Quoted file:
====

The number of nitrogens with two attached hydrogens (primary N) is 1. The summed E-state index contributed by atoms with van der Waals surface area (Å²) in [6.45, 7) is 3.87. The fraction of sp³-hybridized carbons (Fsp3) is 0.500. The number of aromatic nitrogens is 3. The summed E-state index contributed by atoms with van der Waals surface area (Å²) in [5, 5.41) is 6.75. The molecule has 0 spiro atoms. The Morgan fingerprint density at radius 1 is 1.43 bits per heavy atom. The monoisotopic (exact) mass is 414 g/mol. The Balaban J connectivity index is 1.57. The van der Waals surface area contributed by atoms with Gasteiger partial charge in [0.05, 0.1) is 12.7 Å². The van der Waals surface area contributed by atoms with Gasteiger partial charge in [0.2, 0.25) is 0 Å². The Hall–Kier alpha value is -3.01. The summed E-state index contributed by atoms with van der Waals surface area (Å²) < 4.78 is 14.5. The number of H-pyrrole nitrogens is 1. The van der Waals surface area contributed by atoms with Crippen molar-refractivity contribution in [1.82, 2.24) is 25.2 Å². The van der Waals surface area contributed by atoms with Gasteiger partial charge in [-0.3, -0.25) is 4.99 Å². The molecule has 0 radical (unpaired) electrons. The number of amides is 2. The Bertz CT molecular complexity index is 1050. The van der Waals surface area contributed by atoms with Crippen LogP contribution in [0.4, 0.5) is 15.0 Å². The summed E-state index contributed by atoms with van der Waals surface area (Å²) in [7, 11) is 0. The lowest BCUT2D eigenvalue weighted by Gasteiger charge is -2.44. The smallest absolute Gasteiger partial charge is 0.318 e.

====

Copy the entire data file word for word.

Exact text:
The number of nitrogens with two attached hydrogens (primary N) is 1. The summed E-state index contributed by atoms with van der Waals surface area (Å²) in [6.45, 7) is 3.87. The fraction of sp³-hybridized carbons (Fsp3) is 0.500. The number of aromatic nitrogens is 3. The summed E-state index contributed by atoms with van der Waals surface area (Å²) in [5, 5.41) is 6.75. The molecule has 0 spiro atoms. The Morgan fingerprint density at radius 1 is 1.43 bits per heavy atom. The monoisotopic (exact) mass is 414 g/mol. The Balaban J connectivity index is 1.57. The van der Waals surface area contributed by atoms with Gasteiger partial charge in [0.05, 0.1) is 12.7 Å². The van der Waals surface area contributed by atoms with Gasteiger partial charge in [0.2, 0.25) is 0 Å². The Hall–Kier alpha value is -3.01. The summed E-state index contributed by atoms with van der Waals surface area (Å²) < 4.78 is 14.5. The number of H-pyrrole nitrogens is 1. The van der Waals surface area contributed by atoms with Crippen molar-refractivity contribution in [1.82, 2.24) is 25.2 Å². The van der Waals surface area contributed by atoms with Gasteiger partial charge in [-0.3, -0.25) is 4.99 Å². The molecule has 0 radical (unpaired) electrons. The number of amides is 2. The Bertz CT molecular complexity index is 1050. The van der Waals surface area contributed by atoms with Crippen LogP contribution in [0.4, 0.5) is 15.0 Å². The summed E-state index contributed by atoms with van der Waals surface area (Å²) in [7, 11) is 0. The lowest BCUT2D eigenvalue weighted by Gasteiger charge is -2.44. The smallest absolute Gasteiger partial charge is 0.318 e.